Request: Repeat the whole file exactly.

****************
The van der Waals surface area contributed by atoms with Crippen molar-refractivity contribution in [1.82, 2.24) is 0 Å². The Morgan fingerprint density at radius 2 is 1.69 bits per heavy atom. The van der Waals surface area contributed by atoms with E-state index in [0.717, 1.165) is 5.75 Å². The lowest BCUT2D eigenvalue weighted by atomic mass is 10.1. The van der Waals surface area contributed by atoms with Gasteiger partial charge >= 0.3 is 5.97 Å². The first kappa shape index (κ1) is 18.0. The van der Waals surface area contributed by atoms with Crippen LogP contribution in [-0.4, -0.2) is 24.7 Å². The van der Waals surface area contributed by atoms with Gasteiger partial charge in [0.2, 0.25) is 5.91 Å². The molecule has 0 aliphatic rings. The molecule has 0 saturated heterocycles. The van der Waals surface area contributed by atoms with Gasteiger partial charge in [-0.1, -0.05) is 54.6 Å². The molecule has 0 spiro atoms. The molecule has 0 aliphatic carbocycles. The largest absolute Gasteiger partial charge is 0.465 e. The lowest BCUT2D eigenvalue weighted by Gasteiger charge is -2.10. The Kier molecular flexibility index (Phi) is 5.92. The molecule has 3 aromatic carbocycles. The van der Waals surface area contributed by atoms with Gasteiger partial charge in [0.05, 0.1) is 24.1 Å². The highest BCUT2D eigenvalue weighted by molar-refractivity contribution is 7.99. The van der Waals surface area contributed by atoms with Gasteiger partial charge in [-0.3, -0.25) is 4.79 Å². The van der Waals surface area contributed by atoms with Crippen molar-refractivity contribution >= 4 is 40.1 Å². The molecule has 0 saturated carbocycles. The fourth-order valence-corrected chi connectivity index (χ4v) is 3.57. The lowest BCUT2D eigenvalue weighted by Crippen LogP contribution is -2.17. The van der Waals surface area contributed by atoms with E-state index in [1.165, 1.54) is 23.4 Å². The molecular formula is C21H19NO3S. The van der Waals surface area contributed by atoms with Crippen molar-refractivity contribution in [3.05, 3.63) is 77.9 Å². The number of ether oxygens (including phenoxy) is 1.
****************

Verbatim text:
The van der Waals surface area contributed by atoms with Crippen molar-refractivity contribution in [1.82, 2.24) is 0 Å². The Morgan fingerprint density at radius 2 is 1.69 bits per heavy atom. The van der Waals surface area contributed by atoms with E-state index in [0.717, 1.165) is 5.75 Å². The lowest BCUT2D eigenvalue weighted by atomic mass is 10.1. The van der Waals surface area contributed by atoms with Gasteiger partial charge >= 0.3 is 5.97 Å². The first kappa shape index (κ1) is 18.0. The van der Waals surface area contributed by atoms with Crippen LogP contribution in [-0.4, -0.2) is 24.7 Å². The van der Waals surface area contributed by atoms with Gasteiger partial charge in [0.2, 0.25) is 5.91 Å². The molecule has 0 aliphatic rings. The molecule has 0 saturated heterocycles. The van der Waals surface area contributed by atoms with Gasteiger partial charge in [-0.1, -0.05) is 54.6 Å². The molecule has 0 spiro atoms. The molecule has 0 aliphatic carbocycles. The largest absolute Gasteiger partial charge is 0.465 e. The lowest BCUT2D eigenvalue weighted by Gasteiger charge is -2.10. The Kier molecular flexibility index (Phi) is 5.92. The molecule has 3 aromatic carbocycles. The van der Waals surface area contributed by atoms with Gasteiger partial charge in [0.05, 0.1) is 24.1 Å². The highest BCUT2D eigenvalue weighted by molar-refractivity contribution is 7.99. The van der Waals surface area contributed by atoms with Gasteiger partial charge in [-0.3, -0.25) is 4.79 Å². The van der Waals surface area contributed by atoms with Crippen molar-refractivity contribution >= 4 is 40.1 Å². The molecule has 0 saturated carbocycles. The fourth-order valence-corrected chi connectivity index (χ4v) is 3.57. The lowest BCUT2D eigenvalue weighted by Crippen LogP contribution is -2.17. The van der Waals surface area contributed by atoms with E-state index in [1.165, 1.54) is 23.4 Å². The molecular formula is C21H19NO3S. The van der Waals surface area contributed by atoms with Crippen molar-refractivity contribution in [3.05, 3.63) is 77.9 Å². The number of ether oxygens (including phenoxy) is 1.